They're on stage clowning around. Wearing an assortment of oversized curly wigs, hats and polka-dot bow ties, the players burst into Cole Porter's "Be A Clown." They breeze through the chorus, but the verses prove tricky. The piano accompanist plugs on anyway.
"Oh, let's try that again," says show co-director Carol Roberts to the six other actors lining the edge of the tiny stage framed with a red curtain.
Tonight, at the downtown Wallace Sixth Street Melodrama Theatre, performers are rehearsing for Curtain Call: A Vaudeville Revue, a variety show of favorite songs, jokes, tap dances and skits from the theater's 32 years in business. This is a rarity, as the theater normally stages melodramas — a genre, especially popular in the 1800s, known for hyper-sensationalism, improvisation and stereotypical characters (think Snidely Whiplash from The Rocky and Bullwinkle Show, who constantly ties damsels to train tracks). Melodramas commonly have two titles, such as this summer's Sixth Street original show The Trouble With the Theatre OR Why Are You Acting Like That?
The first Sixth Street scripts, in the early '80s, dramatized miners' lives in the Silver Valley. Ever since, local actors and directors have mostly written their own family-friendly shows, meaning they don't pay show royalties, just a music licensing fee for songs used. In the summers, when historic Wallace is overflowing with tourists, the theater is open nearly every day. During the school year, they offer shorter runs, and also a regular play or musical.
Tonight, a crowd has gathered from across the Silver Valley for this special revue. There were no auditions; these are all folks who've helped shape the theater, through the years of plenty and the more prevalent years of barely scraping by.
Musical Pastor OR The Cross-dressing Motorcyclist
Elvira stands in the spotlight, wrapped in a bushy feather boa.
Ken Bartle croons lovingly to the cardboard cutout: "I'd rather dive into a swimming pool filled with double-edged razor blades / Than spend one more minute with you."
The darkened 87-seat theater fills with laughter from the other actors.
The original "Weird Al" Yankovic tune is a comical choice for the Lutheran pastor in his 60s from Pinehurst, Idaho. He's not afraid to do much for laughs. In one melodrama last year, he played a brother and sister. His stage entrance in a dress received the heartiest chuckles from his Our Savior Lutheran Church congregants in the audience. Bartle says he doesn't usually participate in the theater's summer productions; he needs time to ride his Harley-Davidson, after all.
"This is all just part of my personality," Bartle says. "It's the best way to get this all out."
Haunted House OR It's All In Your Head
They say there's a ghost here. Of course, thespians are notoriously superstitious and the building has been standing for well over a century, miraculously surviving multiple fires. This supposed spirit is one of the workers from the brothel which used to occupy this space — just one of many brothels from Wallace's sordid past.
"I can't believe there's a ghost here. I'm here by myself a lot of the time," says Sixth Street veteran Paul Roberts, husband to Carol and also the Kellogg High School drama teacher.
Walking around the theater's second floor, he shows off the bedrooms that have been turned into dressing and costume rooms. There's one pantry-size room specifically for hats. The largest space at the end of the long, chilly corridor, which would have belonged to the madam, houses props.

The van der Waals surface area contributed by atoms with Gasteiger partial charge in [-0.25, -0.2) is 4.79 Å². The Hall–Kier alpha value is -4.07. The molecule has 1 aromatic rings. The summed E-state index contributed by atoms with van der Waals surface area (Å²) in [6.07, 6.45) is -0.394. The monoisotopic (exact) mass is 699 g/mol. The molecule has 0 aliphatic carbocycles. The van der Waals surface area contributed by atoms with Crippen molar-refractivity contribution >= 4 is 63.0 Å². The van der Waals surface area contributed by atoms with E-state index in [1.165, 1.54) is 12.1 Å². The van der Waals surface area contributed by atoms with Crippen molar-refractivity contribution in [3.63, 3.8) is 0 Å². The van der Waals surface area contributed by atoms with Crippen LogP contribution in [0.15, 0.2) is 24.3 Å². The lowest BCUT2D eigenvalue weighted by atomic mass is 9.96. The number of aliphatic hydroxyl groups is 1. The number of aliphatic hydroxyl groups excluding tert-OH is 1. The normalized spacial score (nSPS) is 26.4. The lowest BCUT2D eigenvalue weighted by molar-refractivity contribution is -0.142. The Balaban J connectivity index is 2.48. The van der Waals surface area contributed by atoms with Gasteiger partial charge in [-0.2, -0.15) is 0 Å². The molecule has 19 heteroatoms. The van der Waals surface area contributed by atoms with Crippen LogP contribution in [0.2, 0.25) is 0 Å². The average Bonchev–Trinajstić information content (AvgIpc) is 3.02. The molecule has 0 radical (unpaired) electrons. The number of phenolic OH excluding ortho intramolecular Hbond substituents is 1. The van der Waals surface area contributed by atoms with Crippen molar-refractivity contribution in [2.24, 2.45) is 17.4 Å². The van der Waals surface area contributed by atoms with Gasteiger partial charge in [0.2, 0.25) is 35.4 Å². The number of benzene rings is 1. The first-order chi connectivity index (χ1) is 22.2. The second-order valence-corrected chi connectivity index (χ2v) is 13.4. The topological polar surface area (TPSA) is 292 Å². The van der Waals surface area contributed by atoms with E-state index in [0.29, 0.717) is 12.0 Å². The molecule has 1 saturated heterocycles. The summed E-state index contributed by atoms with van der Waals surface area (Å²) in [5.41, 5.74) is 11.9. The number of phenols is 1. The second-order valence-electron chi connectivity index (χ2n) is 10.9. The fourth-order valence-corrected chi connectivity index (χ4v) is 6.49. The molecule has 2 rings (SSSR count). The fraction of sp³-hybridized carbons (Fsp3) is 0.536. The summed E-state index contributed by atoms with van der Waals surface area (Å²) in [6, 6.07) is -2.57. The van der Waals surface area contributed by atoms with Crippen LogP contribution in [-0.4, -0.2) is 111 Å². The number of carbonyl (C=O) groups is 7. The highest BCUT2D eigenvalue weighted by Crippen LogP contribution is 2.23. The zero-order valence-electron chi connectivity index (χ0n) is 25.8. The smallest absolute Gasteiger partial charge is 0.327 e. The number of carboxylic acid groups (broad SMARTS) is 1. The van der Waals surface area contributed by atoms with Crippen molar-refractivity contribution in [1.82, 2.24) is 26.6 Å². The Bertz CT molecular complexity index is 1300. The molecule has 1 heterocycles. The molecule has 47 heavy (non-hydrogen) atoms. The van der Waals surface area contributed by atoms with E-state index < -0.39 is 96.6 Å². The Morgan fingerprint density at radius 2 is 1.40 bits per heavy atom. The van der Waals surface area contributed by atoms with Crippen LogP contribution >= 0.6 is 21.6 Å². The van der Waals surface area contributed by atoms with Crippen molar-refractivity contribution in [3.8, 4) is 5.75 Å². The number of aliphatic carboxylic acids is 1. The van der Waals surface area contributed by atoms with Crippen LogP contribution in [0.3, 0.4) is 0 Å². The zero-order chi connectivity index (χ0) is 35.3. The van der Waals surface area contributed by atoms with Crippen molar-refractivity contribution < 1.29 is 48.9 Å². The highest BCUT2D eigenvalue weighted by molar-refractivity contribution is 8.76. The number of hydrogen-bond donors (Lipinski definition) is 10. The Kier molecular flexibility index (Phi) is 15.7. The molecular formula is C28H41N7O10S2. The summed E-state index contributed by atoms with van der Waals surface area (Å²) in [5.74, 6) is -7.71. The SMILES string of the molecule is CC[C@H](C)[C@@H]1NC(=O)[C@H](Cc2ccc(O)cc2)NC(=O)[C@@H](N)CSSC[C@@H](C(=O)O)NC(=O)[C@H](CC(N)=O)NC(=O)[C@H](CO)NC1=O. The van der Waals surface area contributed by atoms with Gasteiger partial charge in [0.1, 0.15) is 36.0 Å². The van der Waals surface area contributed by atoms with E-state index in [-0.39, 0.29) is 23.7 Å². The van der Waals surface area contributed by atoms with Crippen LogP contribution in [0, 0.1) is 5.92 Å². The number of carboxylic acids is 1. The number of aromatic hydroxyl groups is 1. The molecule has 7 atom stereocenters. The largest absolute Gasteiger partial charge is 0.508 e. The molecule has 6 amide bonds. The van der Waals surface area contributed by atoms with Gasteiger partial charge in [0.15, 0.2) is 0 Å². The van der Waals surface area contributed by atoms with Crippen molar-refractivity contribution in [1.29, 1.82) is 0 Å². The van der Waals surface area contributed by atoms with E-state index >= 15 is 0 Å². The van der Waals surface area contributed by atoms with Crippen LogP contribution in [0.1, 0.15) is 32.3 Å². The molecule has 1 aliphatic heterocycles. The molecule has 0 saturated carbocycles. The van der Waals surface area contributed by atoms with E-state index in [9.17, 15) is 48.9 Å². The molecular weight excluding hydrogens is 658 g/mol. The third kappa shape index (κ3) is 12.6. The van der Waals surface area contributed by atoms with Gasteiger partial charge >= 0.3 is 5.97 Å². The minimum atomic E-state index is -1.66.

Even though the theater has occupied the building for 30 years, Paul says passersby have inquired if the upstairs is still open for business. It is not.
Cleaning Crew OR How to Find Everything You Thought You Lost
In the past year and a half, the theater has undergone a major transformation. They've cleaned up. Theater manager Sean Shelley, a Wallace native with a boyish face, has overseen the project with the help of many local volunteers.
"Some upstairs rooms you couldn't even walk into," says Shelley, who has written three shows. "We had no idea what we had in the basement, and then we ended up finding some brand-new power tools."
Now people can walk through the building without tripping, and the theater is saving money. They've uncovered clothes with the tags still on and strange props from old performances.
"We recently found a sign that said 'White Slaves,'" Shelley says. "I don't even want to know what that's about."
Energy Rush OR What Awkward Feels Like
Rick Shaffer, the self-appointed Prime Minister of Wallace, hasn't been in a production since 2005. But tonight, after a bit of a warmup, he's back in the theater groove.
"I have absolutely no talent," says Shaffer, who owns multiple hotels in town. "But I'm an adrenaline junkie, and that thrill you get when you're about to grab a doorknob and to make an entrance on stage, that energy is incredible."
He recalls shows where everything went wrong. Once, the backdrop began falling down and he had to prop it up with his 6-foot-8-inch frame. There was another time, 30 minutes before a show, that he took over a role for someone who called in sick. He walked around stage with the lines in hand. He says the awkward moments are what bind the Sixth Street performers together.
"This is small-town stuff at its best," Shaffer says. "The show must always go on."♦
Curtain Call: A Vaudeville Review • Fri-Sun, Nov. 6-22, Fri and Sat at 7 pm; Sun at 2 pm • $15/$13 seniors, students, military • Sixth Street Melodrama Theatre • 212 Sixth St., Wallace, Idaho • sixthstreetmelodrama.com • 208-752-8871